New insights on how solar minimums affect Earth

Jun 14, 2011 by Karen C. Fox
The solar minimum occurs approximately every 11 years when fewer sunspots like these appear. Image credit: NASA/Goddard Space Flight Center

(PhysOrg.com) -- Since 1611, humans have recorded the comings and goings of black spots on the sun. The number of these sunspots waxes and wanes over approximately an 11-year cycle -- more sunspots generally mean more activity and eruptions on the sun and vice versa. The number of sunspots can change from cycle to cycle, and 2008 saw the longest and weakest solar minimum since scientists have been monitoring the sun with space-based instruments.

Observations have shown, however, that magnetic effects on due to the sun, effects that cause the aurora to appear, did not go down in synch with the cycle of low magnetism on the sun. Now, a paper in Annales Geophysicae that appeared on May 16, 2011 reports that these effects on Earth did in fact reach a minimum -- indeed they attained their lowest levels of the century -- but some eight months later. The scientists believe that factors in the speed of the solar wind, and the strength and direction of the magnetic fields embedded within it, helped produce this anomalous low.

"Historically, the is defined by sunspot number," says scientist Bruce Tsurutani at NASA's Jet Propulsion Laboratory in Pasadena, Calif., who is first author on the paper. "Based on that, 2008 was identified as the period of solar minimum. But the geomagnetic effects on Earth reached their minimum quite some time later, in 2009. So we decided to look at what caused the geomagnetic minimum."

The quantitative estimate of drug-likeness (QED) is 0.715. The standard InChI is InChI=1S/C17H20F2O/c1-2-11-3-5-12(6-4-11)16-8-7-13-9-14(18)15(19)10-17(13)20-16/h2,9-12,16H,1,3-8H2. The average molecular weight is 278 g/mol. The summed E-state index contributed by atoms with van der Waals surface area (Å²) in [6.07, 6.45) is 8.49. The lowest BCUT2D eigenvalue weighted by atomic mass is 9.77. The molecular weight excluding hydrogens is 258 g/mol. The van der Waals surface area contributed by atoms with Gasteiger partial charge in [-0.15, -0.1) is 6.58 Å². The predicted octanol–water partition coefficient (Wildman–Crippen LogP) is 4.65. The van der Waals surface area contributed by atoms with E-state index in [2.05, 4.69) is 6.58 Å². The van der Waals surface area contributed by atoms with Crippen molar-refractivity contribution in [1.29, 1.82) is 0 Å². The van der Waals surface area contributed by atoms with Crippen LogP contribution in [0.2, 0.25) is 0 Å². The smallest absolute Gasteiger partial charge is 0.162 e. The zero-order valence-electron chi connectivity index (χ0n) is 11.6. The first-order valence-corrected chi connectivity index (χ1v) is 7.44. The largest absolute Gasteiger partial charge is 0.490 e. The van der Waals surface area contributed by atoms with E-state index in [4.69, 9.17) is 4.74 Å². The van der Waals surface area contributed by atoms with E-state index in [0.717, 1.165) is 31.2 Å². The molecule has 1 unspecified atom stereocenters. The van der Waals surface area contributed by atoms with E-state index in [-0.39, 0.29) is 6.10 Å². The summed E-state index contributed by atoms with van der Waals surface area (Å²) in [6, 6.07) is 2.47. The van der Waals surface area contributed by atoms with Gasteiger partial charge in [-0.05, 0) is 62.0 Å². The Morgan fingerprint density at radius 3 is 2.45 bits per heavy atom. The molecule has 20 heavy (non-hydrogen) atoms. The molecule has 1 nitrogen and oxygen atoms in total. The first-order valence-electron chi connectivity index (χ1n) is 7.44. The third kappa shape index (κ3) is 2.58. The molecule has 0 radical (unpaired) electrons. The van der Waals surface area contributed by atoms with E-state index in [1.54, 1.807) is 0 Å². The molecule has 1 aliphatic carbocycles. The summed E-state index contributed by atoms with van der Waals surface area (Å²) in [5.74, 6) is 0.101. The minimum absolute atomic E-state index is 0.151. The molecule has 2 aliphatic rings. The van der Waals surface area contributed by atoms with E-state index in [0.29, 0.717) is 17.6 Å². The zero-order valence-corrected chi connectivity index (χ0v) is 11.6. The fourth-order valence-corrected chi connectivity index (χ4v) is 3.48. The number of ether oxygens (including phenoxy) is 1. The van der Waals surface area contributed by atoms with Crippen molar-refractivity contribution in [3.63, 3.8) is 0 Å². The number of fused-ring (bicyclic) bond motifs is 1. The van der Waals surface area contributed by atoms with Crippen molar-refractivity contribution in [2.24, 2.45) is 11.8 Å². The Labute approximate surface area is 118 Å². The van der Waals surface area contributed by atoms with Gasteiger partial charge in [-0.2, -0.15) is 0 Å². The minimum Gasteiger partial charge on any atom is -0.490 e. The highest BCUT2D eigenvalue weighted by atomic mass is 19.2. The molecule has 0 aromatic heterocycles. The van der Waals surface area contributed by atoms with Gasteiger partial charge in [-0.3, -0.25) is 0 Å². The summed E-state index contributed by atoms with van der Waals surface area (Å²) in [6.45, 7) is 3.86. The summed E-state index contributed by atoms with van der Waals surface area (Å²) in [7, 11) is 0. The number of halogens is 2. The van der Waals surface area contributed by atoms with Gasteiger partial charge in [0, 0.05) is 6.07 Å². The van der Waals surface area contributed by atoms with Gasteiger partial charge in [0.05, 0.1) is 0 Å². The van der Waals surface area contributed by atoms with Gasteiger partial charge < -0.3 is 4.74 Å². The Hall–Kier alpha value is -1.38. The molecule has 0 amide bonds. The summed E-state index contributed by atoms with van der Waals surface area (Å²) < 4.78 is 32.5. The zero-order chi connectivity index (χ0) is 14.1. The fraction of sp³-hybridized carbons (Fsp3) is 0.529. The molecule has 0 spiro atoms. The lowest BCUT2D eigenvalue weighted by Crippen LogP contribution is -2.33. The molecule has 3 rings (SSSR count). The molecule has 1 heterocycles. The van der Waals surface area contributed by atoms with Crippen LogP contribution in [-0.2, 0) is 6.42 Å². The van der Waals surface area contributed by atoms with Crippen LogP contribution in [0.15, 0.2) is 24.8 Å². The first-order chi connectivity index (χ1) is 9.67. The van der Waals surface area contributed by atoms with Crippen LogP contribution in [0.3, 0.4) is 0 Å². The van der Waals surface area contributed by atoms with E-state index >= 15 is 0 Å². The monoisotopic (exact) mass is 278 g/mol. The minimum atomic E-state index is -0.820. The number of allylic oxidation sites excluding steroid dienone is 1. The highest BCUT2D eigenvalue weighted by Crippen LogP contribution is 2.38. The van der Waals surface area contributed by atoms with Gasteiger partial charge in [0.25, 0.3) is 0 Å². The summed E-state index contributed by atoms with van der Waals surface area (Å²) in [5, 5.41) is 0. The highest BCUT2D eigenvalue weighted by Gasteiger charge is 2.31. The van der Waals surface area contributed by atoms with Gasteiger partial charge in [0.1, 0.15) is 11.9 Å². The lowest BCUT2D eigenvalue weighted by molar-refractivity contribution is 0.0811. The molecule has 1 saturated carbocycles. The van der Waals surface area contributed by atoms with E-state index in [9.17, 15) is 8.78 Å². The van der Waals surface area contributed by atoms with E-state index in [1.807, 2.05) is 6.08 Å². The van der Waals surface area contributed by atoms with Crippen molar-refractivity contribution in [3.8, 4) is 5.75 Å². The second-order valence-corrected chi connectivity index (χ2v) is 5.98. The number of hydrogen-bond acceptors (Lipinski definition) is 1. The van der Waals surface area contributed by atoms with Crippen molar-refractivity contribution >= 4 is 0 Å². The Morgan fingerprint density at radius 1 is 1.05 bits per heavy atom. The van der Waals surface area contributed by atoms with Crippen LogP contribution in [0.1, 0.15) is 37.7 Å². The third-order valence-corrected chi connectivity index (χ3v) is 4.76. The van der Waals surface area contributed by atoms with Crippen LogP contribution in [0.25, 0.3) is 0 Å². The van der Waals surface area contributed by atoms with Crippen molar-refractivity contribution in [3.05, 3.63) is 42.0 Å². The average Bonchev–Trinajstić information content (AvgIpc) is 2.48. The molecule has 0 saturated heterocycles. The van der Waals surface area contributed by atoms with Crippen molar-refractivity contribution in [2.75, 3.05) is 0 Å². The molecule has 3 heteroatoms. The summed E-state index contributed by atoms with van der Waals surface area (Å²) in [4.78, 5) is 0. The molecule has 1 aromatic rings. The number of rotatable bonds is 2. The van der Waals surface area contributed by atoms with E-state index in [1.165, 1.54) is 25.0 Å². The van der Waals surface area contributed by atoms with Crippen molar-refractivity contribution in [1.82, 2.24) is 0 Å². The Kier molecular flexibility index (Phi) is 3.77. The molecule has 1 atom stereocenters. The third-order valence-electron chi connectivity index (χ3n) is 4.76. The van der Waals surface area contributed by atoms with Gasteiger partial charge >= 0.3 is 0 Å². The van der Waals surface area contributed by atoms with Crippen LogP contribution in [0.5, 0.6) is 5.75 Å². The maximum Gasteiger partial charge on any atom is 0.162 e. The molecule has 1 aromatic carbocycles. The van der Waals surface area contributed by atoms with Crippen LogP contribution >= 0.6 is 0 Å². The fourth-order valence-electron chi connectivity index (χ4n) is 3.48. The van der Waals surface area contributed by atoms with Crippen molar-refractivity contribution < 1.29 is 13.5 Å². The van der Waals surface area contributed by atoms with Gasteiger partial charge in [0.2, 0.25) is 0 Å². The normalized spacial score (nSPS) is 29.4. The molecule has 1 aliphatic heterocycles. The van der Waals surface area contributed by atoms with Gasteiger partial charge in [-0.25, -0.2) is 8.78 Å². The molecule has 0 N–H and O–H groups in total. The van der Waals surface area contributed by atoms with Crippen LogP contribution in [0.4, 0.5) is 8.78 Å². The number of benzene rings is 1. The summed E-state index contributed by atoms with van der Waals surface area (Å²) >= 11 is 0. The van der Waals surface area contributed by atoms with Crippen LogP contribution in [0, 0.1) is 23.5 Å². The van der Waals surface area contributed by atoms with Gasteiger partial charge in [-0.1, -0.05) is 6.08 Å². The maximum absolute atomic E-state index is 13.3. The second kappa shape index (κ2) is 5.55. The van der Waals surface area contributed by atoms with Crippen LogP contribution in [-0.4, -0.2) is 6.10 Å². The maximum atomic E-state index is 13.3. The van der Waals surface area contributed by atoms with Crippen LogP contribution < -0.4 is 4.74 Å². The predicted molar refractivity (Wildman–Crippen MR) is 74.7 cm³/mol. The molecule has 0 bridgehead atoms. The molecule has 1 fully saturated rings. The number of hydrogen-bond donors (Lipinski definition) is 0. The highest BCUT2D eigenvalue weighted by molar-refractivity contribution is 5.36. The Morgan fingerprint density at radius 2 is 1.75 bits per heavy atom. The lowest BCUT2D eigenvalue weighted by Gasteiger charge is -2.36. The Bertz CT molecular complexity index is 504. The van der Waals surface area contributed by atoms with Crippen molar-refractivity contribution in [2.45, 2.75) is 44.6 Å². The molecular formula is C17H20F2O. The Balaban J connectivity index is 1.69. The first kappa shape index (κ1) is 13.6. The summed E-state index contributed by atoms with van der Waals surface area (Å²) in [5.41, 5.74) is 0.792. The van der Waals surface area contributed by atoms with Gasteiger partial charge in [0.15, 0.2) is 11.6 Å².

Geomagnetic effects basically amount to any magnetic changes on Earth due to the sun, and they're measured by magnetometer readings on the surface of the Earth. Such effects are usually harmless, with the only obvious sign of their presence being the appearance of auroras near the poles. However, in extreme cases, they can cause failures on Earth or induce dangerous currents in long pipelines, so it is valuable to know how the geomagnetic effects vary with the sun.

Small magnetometers like these measure magnetic strength on Earth and in the atmosphere to determine how much of the sun's magnetic energy has been transferred to Earth's magnetosphere. In 2009, that energy reached record lows. Images credit: Glassmeier, et al.

Three things help determine how much energy from the sun is transferred to Earth's magnetosphere from the solar wind: the speed of the solar wind, the strength of the outside Earth's bounds (known as the interplanetary magnetic field) and which direction it is pointing, since a large southward component is necessary to connect successfully to Earth's magnetosphere and transfer energy. The team -- which also included Walter Gonzalez and Ezequiel Echer of the Brazilian National Institute for Space Research in São José dos Campos, Brazil -- examined each component in turn.

First, the researchers noted that in 2008 and 2009, the interplanetary magnetic field was the lowest it had been in the history of the space age. This was an obvious contribution to the geomagnetic minimum. But since the geomagnetic effects didn't drop in 2008, it could not be the only factor.

To examine the speed of the solar wind, they turned to NASA's Advanced Composition Explorer (ACE), which is in interplanetary space outside the Earth's magnetosphere, approximately 1 million miles toward the sun. The ACE data showed that the speed of the solar wind stayed high during the sunspot minimum. Only later did it begin a steady decline, correlating to the timing of the decline in geomagnetic effects.

The next step was to understand what caused this decrease. The team found a culprit in something called coronal holes. Coronal holes are darker, colder areas within the sun's outer atmosphere. Fast solar wind shoots out the center of coronal holes at speeds up to 500 miles per second, but wind flowing out of the sides slows down as it expands into space.